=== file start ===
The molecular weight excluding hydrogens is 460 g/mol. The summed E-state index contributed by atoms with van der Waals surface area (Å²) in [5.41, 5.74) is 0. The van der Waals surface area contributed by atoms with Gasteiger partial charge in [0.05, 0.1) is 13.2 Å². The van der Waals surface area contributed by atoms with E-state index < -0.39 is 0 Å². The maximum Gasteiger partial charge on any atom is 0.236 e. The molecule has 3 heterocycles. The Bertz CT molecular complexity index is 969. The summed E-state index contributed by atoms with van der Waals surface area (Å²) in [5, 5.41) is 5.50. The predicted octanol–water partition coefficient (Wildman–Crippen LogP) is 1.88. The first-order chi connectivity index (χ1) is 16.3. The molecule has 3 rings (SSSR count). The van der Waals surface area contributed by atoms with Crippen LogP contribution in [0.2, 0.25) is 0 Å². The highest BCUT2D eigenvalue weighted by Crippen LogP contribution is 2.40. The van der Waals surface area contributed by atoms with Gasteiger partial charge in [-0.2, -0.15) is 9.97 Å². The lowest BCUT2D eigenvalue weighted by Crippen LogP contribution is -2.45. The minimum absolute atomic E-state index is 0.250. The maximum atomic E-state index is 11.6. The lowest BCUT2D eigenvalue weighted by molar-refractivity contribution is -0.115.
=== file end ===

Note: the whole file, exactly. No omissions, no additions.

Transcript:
The molecular weight excluding hydrogens is 460 g/mol. The summed E-state index contributed by atoms with van der Waals surface area (Å²) in [5.41, 5.74) is 0. The van der Waals surface area contributed by atoms with Gasteiger partial charge in [0.05, 0.1) is 13.2 Å². The van der Waals surface area contributed by atoms with E-state index < -0.39 is 0 Å². The maximum Gasteiger partial charge on any atom is 0.236 e. The molecule has 3 heterocycles. The Bertz CT molecular complexity index is 969. The summed E-state index contributed by atoms with van der Waals surface area (Å²) in [5, 5.41) is 5.50. The predicted octanol–water partition coefficient (Wildman–Crippen LogP) is 1.88. The first-order chi connectivity index (χ1) is 16.3. The molecule has 3 rings (SSSR count). The van der Waals surface area contributed by atoms with Crippen LogP contribution in [0.2, 0.25) is 0 Å². The highest BCUT2D eigenvalue weighted by Crippen LogP contribution is 2.40. The van der Waals surface area contributed by atoms with Gasteiger partial charge in [-0.2, -0.15) is 9.97 Å². The lowest BCUT2D eigenvalue weighted by Crippen LogP contribution is -2.45. The minimum absolute atomic E-state index is 0.250. The maximum atomic E-state index is 11.6. The lowest BCUT2D eigenvalue weighted by molar-refractivity contribution is -0.115.